The video, below, shows aap analysing the code for the rubbish that’s lying around on GTA 3’s virtual streets. It’s a dense watch.
aap stopped working on re3 for a year, then picked it up again in the spring of 2019, and in May 2019 pushed the work to GitHub. Approximately 15,000 lines of code were reversed at the time.
Others took notice and joined the effort. After work stalled in the second half of 2019, the project was picked up again in early 2020 as the hackers found they had more time on their hands due to the coronavirus pandemic. In April 2020 the re3 team had its first standalone executable. The core team was just six people.
Why choose GTA 3 in the first place? “It was the first game of that era, the smallest (so less code to reverse), and generally liked by everyone on the team,” aap explains. After GTA 3, Vice City was the logical next step. It’s similar to GTA 3, after all, and much liked. reVC was started in early May 2020, and the team called it done in December 2020.
Looking to the future, aap says he’d like to see the games’ physics fixed at high framerates, and, once that’s taken care of, a virtual reality mod “would be cool”. Another project could see Renderhook, which brings ray-tracing to GTA, ported to re3. “We’ll see…,” aap says.
Already we’ve seen some interesting work-in-progress ports spring from re3, including Wii U, Nintendo Switch and PlayStation Vita versions. The video below, from YouTuber Modern Vintage Gamer, showcases the WIP Nintendo Switch port of re3:
“The Wii U port was certainly a surprise,” aap says. “I think an Android port will have to be done sooner or later, but nobody from the team has any experience with android so it would probably have to be a third-party again.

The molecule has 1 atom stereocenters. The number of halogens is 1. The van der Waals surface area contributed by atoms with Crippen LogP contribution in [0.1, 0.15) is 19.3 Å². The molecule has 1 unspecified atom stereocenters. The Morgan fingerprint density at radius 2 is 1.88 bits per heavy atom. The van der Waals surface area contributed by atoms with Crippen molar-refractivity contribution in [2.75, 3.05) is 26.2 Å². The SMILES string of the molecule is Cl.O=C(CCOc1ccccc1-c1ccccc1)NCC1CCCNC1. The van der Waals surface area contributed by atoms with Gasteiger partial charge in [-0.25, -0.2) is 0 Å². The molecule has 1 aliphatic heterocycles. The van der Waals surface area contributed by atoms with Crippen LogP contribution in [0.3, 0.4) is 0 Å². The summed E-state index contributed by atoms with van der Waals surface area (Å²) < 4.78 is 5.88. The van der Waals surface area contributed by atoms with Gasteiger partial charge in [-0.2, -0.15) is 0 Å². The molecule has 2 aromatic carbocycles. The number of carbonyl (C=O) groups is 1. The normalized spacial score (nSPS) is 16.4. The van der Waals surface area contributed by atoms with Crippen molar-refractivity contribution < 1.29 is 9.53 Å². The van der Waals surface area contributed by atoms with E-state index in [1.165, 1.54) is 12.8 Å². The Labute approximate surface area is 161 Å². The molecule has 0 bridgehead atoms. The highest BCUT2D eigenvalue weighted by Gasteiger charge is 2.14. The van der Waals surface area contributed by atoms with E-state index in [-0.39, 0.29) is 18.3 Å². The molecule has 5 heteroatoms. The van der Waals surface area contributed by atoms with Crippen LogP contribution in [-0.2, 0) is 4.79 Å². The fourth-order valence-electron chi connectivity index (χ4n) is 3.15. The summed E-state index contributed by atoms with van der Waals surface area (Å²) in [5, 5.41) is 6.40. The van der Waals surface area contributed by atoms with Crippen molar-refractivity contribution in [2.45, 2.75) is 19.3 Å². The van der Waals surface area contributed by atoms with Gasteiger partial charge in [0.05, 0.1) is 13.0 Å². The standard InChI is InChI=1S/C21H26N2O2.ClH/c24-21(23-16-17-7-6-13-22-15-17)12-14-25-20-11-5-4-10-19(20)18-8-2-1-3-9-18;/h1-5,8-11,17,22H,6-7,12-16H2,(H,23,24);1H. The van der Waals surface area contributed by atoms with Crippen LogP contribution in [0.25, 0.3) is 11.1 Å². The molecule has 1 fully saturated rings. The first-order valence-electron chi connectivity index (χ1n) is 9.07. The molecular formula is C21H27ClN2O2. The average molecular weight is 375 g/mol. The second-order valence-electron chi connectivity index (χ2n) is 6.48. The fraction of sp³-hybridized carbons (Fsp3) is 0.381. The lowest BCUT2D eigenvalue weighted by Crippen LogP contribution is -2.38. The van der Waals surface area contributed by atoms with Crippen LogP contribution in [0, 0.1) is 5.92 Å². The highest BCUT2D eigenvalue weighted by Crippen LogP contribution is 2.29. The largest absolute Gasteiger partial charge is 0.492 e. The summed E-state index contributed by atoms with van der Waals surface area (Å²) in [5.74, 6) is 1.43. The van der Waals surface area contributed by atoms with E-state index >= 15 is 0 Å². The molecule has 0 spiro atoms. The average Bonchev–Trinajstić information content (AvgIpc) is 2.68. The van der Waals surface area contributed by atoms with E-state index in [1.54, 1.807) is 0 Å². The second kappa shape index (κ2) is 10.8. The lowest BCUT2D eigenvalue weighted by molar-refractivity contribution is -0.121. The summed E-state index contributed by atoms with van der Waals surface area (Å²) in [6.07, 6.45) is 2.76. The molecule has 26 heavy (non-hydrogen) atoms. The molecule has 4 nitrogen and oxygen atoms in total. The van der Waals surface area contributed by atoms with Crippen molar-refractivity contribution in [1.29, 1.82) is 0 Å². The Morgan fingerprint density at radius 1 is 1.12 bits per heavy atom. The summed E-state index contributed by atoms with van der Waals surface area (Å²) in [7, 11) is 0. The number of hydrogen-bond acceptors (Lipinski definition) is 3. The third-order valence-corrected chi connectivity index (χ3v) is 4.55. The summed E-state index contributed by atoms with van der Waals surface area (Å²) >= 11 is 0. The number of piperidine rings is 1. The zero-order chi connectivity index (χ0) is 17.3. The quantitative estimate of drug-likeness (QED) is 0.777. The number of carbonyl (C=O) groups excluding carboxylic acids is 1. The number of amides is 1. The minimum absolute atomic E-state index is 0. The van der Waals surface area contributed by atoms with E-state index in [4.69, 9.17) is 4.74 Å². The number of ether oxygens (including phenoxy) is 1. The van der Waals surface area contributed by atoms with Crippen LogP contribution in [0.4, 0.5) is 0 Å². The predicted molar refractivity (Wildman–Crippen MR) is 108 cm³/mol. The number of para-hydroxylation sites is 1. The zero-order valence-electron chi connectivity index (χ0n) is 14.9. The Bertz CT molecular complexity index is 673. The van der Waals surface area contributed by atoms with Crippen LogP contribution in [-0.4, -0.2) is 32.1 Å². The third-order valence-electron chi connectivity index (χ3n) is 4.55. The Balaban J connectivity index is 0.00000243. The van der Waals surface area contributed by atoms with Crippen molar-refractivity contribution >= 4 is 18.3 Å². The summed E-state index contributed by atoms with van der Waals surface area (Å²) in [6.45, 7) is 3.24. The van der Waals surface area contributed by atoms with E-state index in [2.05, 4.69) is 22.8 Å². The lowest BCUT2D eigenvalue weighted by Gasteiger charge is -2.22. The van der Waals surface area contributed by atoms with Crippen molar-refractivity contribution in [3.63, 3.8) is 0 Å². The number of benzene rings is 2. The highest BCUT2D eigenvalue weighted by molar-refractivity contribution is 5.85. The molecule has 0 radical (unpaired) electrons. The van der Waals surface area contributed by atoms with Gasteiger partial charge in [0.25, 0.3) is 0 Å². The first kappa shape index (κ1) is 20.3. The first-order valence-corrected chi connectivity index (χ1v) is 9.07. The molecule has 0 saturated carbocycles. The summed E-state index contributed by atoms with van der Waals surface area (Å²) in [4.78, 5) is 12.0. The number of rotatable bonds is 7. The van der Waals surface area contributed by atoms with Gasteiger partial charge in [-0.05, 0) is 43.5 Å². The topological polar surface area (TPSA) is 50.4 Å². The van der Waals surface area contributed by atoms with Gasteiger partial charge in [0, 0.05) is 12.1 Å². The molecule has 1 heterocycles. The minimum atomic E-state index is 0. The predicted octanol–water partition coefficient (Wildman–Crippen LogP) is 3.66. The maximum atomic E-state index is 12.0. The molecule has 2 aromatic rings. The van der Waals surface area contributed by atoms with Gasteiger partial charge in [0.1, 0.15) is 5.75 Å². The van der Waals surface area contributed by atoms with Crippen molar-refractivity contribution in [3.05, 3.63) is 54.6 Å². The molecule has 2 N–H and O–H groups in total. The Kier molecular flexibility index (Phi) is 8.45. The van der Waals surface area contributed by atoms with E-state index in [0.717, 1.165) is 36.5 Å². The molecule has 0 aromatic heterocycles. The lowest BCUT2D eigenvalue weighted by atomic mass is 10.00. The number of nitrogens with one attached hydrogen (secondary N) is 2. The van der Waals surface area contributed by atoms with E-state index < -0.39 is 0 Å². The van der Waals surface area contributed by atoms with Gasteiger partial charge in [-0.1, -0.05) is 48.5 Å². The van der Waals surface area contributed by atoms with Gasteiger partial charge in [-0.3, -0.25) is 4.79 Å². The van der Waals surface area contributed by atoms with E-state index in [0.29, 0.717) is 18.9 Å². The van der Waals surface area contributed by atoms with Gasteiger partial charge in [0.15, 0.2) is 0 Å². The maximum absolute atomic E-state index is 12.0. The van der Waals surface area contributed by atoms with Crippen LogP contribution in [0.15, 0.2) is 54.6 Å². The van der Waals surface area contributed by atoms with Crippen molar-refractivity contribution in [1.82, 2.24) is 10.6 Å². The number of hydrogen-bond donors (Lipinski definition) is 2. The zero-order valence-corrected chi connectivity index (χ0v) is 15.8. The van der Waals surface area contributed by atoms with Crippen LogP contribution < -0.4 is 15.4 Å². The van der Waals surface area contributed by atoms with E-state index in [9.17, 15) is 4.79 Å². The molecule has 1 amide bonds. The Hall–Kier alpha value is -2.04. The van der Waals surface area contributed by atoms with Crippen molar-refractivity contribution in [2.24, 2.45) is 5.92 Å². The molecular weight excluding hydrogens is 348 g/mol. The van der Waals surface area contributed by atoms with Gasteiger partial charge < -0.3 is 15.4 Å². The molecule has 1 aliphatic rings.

“PS2 is something I absolutely want because it’s the original platform for GTA, but I don’t see anybody but me doing this (at least I do have a PS2 devkit). PS3 is also something I’d like to see or even do myself, but I don’t have the time (at least I, again, do have a devkit).”
It’s busy times in the GTA reverse-engineering community. Some of the PS Vita hackers who worked on re3 and reVC managed to get the Android version of 2004’s Grand Theft Auto: San Andreas running on Sony’s handheld (it’s here on GitHub). This isn’t reverse-engineered source code, but the inspiration, aap says, came directly from being able to play GTA 3 and Vice City on the Vita. Other Android games are being ported to the Vita as we speak.
It’s natural to wonder why Take-Two and Rockstar haven’t at least had a word with aap about his projects. re3 requires PC game assets to work, so you must own a copy of GTA 3. And aap stresses on GitHub that the code should only be used for educational, documentation and modding purposes. “We do not encourage piracy or commercial use,” aap says.
But Take-Two and Rockstar have a reputation for taking a hard-line with fan remakes and others who tinker with their code. Was the team worried about an intervention?
“Yes, we were very much worried about that and tried to stay under the radar for as long as possible,” aap says.
“We got a lot of attention when the Switch port happened but nothing from Take-Two. We took that as a sign that they don’t care (or are really blind).”
aap and co consider the fact the Super Mario 64 reverse-engineering project is still on GitHub as a good sign “because Nintendo is about as aggressive as Take-Two in these matters”. So far, so good then. But for how long?
aap isn’t waiting to find out. Up next is reLCS, a reverse-engineering project for 2005 PlayStation Portable game Liberty City Stories. Work on this began in January 2021, and, once finished, it’ll be the first time that game has had a proper PC port.
And then? Grand Theft Auto: Vice City Stories, which aap describes as “probably the holy grail of GTA reversing right now”. VCS added features to LCS, but never saw an Android port. Because of this, there are no symbols for it in its code. Reverse engineering the 2006 PSP game is a huge challenge.
“We’ll see what we can do about it when the time comes,” aap says.